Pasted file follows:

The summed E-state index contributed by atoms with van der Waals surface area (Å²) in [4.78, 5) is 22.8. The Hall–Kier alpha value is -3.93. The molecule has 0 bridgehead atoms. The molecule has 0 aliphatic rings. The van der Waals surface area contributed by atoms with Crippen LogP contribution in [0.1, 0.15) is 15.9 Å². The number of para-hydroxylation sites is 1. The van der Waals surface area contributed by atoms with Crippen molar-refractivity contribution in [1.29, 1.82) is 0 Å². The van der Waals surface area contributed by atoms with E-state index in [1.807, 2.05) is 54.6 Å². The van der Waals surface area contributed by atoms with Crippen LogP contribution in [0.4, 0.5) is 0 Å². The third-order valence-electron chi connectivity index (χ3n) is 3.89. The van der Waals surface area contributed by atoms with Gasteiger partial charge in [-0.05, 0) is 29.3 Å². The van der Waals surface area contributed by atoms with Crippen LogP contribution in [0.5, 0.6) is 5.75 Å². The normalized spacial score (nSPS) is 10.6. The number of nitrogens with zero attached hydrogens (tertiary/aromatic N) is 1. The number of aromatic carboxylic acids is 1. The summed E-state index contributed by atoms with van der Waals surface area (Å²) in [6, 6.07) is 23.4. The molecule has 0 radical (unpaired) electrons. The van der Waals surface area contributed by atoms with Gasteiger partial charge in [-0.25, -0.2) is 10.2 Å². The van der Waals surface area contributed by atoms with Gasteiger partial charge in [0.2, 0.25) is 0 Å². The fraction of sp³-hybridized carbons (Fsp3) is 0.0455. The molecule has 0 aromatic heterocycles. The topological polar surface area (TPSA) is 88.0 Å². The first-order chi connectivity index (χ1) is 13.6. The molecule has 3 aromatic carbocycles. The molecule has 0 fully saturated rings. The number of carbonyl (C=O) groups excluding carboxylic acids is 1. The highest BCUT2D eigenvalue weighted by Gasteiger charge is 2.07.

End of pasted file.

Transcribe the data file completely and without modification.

The summed E-state index contributed by atoms with van der Waals surface area (Å²) in [4.78, 5) is 22.8. The Hall–Kier alpha value is -3.93. The molecule has 0 bridgehead atoms. The molecule has 0 aliphatic rings. The van der Waals surface area contributed by atoms with Crippen LogP contribution in [0.1, 0.15) is 15.9 Å². The number of para-hydroxylation sites is 1. The van der Waals surface area contributed by atoms with Crippen molar-refractivity contribution in [1.29, 1.82) is 0 Å². The van der Waals surface area contributed by atoms with E-state index in [1.807, 2.05) is 54.6 Å². The van der Waals surface area contributed by atoms with Crippen LogP contribution in [0.4, 0.5) is 0 Å². The third-order valence-electron chi connectivity index (χ3n) is 3.89. The van der Waals surface area contributed by atoms with Gasteiger partial charge in [-0.05, 0) is 29.3 Å². The van der Waals surface area contributed by atoms with Crippen LogP contribution in [0.5, 0.6) is 5.75 Å². The normalized spacial score (nSPS) is 10.6. The number of nitrogens with zero attached hydrogens (tertiary/aromatic N) is 1. The number of aromatic carboxylic acids is 1. The summed E-state index contributed by atoms with van der Waals surface area (Å²) in [6, 6.07) is 23.4. The molecule has 0 radical (unpaired) electrons. The van der Waals surface area contributed by atoms with Gasteiger partial charge in [-0.25, -0.2) is 10.2 Å². The van der Waals surface area contributed by atoms with Gasteiger partial charge in [0.2, 0.25) is 0 Å². The fraction of sp³-hybridized carbons (Fsp3) is 0.0455. The molecule has 0 aromatic heterocycles. The topological polar surface area (TPSA) is 88.0 Å². The first-order chi connectivity index (χ1) is 13.6. The molecule has 3 aromatic carbocycles. The molecule has 0 fully saturated rings. The number of carbonyl (C=O) groups excluding carboxylic acids is 1. The highest BCUT2D eigenvalue weighted by Gasteiger charge is 2.07.